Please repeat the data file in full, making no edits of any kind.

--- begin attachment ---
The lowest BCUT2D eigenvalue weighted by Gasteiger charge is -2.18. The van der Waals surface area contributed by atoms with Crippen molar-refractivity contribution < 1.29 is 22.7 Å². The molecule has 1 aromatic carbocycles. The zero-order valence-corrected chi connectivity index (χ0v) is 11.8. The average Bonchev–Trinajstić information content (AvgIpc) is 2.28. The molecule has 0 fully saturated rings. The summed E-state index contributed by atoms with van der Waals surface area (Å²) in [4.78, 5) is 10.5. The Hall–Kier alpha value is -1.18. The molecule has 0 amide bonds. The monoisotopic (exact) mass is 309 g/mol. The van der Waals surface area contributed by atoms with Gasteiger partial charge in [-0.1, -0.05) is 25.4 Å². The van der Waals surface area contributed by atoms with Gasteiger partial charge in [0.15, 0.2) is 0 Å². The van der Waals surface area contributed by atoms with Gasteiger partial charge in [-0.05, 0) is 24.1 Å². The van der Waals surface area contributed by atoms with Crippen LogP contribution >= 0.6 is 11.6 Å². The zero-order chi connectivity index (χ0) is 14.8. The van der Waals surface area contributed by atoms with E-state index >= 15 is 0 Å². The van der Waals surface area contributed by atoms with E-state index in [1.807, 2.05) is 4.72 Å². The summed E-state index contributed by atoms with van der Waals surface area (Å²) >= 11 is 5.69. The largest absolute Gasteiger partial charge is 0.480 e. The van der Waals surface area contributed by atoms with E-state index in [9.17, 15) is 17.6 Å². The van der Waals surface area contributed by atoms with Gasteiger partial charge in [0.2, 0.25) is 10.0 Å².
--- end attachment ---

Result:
The lowest BCUT2D eigenvalue weighted by Gasteiger charge is -2.18. The van der Waals surface area contributed by atoms with Crippen molar-refractivity contribution < 1.29 is 22.7 Å². The molecule has 1 aromatic carbocycles. The zero-order valence-corrected chi connectivity index (χ0v) is 11.8. The average Bonchev–Trinajstić information content (AvgIpc) is 2.28. The molecule has 0 fully saturated rings. The summed E-state index contributed by atoms with van der Waals surface area (Å²) in [4.78, 5) is 10.5. The Hall–Kier alpha value is -1.18. The molecule has 0 amide bonds. The monoisotopic (exact) mass is 309 g/mol. The van der Waals surface area contributed by atoms with Gasteiger partial charge in [-0.1, -0.05) is 25.4 Å². The van der Waals surface area contributed by atoms with Gasteiger partial charge in [0.15, 0.2) is 0 Å². The van der Waals surface area contributed by atoms with Gasteiger partial charge in [-0.05, 0) is 24.1 Å². The van der Waals surface area contributed by atoms with Crippen LogP contribution >= 0.6 is 11.6 Å². The zero-order chi connectivity index (χ0) is 14.8. The van der Waals surface area contributed by atoms with E-state index >= 15 is 0 Å². The van der Waals surface area contributed by atoms with E-state index in [1.807, 2.05) is 4.72 Å². The summed E-state index contributed by atoms with van der Waals surface area (Å²) >= 11 is 5.69. The largest absolute Gasteiger partial charge is 0.480 e. The van der Waals surface area contributed by atoms with E-state index in [9.17, 15) is 17.6 Å². The van der Waals surface area contributed by atoms with Gasteiger partial charge in [0.2, 0.25) is 10.0 Å².